Compared to adults, children are at increased risk from environmental influences. Children are not just small adults. Yet their developing bodies are often exposed to the same level of contaminants as are adults. In some instances, such as ingesting lead from peeling lead-based paints, children may be exposed to greater contaminants than are adults. What happens to a child before birth and early in life will affect the child's subsequent growth, development, and well being.

For this reason, the President's Task Force on Environmental Health and Safety Risks to Children recommended a longitudinal cohort study of environmental impacts on children to identify and quantify the risks that children face. Several Federal agencies, among them, the NICHD, the National Center for Environmental Health of the CDC, and the Environmental Protection Agency, are participating in planning this study. The study will enroll 100,000 children, beginning from before birth, and will gather information on environmental influences and outcomes until the children reach at least age 21. Methodological and pilot studies are planned for FY 2001 to 2003 and the full study will be initiated in 2004. This planning phase will also allow us to answer key questions about the administration of the study. This is the largest such prospective study ever undertaken in this country and we look forward to working with this committee in addressing these exciting and challenging issues.


The advent of highly active antiretroviral therapy, or HAART, in the mid 1990s dramatically improved the outlook for many people living with HIV infection. But for adolescents infected with HIV, HAART posed a great promise and a greater challenge. The therapy holds the promise of converting HIV infection into a chronic but manageable condition that gives young people time to benefit from emerging therapies. The challenge is that many HIV positive adolescents have little experience with medications, therapeutic regimens, or adherence to therapy. In the absence of a strong social support system, many HIV positive adolescents on HAART do not recognize the importance of taking medications consistently, on time, every day, without fail. The stakes are high because if the drugs are taken for short bursts or erratically over long periods, the probability of drug resistance increases. To help treat HIV positive adolescents and to develop effective prevention strategies, the NICHD established the Adolescent Medicine HIV/AIDS Research Network. By providing training, reinforcement, and a strong social support system, the Network has demonstrated that adolescents can be motivated to remain on an exacting medication regimen. Moreover, the adolescents have been trained in peer counseling techniques and they are providing a strong prevention message to friends and classmates in their social network.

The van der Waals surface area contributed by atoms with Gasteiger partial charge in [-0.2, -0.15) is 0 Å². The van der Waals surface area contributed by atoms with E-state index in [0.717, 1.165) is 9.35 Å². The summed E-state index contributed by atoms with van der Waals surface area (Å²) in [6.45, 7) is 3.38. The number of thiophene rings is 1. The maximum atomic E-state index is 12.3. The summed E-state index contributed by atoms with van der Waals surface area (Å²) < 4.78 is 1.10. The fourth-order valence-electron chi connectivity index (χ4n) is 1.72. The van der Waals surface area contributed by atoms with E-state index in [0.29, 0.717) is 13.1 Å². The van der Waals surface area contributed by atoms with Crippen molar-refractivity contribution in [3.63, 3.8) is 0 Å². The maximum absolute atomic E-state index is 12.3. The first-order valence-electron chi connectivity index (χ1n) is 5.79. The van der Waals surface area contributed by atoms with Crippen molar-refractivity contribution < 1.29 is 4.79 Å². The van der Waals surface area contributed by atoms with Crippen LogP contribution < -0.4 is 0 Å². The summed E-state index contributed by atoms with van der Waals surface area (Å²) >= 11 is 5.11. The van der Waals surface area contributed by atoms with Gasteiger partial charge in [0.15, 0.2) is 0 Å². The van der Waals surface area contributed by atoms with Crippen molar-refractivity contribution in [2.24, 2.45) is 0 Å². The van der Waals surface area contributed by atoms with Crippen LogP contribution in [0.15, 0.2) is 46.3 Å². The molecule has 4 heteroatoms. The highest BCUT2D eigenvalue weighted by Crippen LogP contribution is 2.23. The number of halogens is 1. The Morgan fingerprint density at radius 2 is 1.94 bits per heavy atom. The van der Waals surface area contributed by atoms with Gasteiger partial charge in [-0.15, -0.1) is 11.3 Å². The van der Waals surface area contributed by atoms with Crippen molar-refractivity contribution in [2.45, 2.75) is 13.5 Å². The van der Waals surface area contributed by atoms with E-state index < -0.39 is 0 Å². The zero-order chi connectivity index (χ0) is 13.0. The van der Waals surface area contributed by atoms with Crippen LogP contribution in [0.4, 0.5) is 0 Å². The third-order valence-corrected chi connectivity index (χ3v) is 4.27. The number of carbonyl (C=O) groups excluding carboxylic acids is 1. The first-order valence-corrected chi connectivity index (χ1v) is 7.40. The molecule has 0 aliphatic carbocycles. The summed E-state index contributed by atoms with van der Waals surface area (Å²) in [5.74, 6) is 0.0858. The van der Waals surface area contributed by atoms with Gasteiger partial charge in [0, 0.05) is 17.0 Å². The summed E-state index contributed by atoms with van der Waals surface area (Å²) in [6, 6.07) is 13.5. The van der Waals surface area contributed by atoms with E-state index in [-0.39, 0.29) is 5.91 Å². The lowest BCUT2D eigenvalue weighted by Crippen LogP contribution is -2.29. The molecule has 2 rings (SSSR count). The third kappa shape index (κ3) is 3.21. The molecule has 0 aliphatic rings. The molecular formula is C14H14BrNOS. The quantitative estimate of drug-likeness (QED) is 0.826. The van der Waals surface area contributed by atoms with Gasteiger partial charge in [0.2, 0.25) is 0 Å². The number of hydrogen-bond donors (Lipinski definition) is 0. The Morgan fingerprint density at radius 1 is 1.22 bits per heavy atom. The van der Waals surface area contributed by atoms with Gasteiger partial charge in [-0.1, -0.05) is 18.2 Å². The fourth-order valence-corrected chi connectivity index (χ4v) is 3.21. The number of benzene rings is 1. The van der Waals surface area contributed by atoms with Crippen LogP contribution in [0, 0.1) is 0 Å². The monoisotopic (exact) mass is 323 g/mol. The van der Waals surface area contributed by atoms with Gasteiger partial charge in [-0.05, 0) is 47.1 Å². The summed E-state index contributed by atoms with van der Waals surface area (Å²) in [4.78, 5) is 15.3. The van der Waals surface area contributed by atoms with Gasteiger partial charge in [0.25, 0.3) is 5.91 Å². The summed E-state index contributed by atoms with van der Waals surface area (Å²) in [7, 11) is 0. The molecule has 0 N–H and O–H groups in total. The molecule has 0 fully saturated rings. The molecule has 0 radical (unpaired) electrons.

In our autism research, we continue to make important discoveries that help us understand this condition in the hope of finding more effective treatments. Recently researchers funded by NICHD and other NIH Institutes identified a gene that may predispose people to developing autism. The gene, known as HOXA1, plays a crucial role in early brain development. This finding strongly suggests that a gene controlling early brain formation may underlie the development of autism in a large number of cases. Together with other NIH Institutes, we are also actively implementing the provision of the Children's Health Act of 2000 that calls for the establishment of the Centers of Excellence on Autism Program. As an initial step toward establishing the Centers, we are issuing Requests for Applications for Center Development grants which will allow potential Centers of Excellence to marshal the resources necessary to submit strong proposals when we request applications for the actual centers.


Research in women's health continues to be a high priority for the Institute. We are supporting research to develop effective treatments for uterine fibroids, the number one reason for hysterectomies and a leading cause of infertility, particularly among African American women. With the Office of Research on Women's Health, we are conducting research to understand, treat, and reduce conditions such as pelvic organ prolapse and incontinence that can develop as a result of childbirth or the aging process. We are also conducting research to diagnose and treat vulvodynia, a particularly painful condition that affects the reproductive, sexual, and physical health of women. We have also initiated gender specific-research to understand how women's unique reproductive physiology influences the transmission and progression of HIV-1. This research will lay the foundation for new prevention and treatment strategies to reduce AIDS among women. And because some conditions such as uterine fibroids, ectopic pregnancies, and preterm births disproportionately affect African American women, NICHD has helped establish a collaborative partnership between reproductive scientists at minority institutions and NICHD-funded programs. The new Reproductive Science Centers at Minority Institutions are designed to increase the number of minority investigators trained to study reproductive health issues, particularly those relevant to racial and ethnic populations.

In closing Mr. Chairman, I look forward to working with you and the subcommittee and will be happy to provide answers to any questions you have.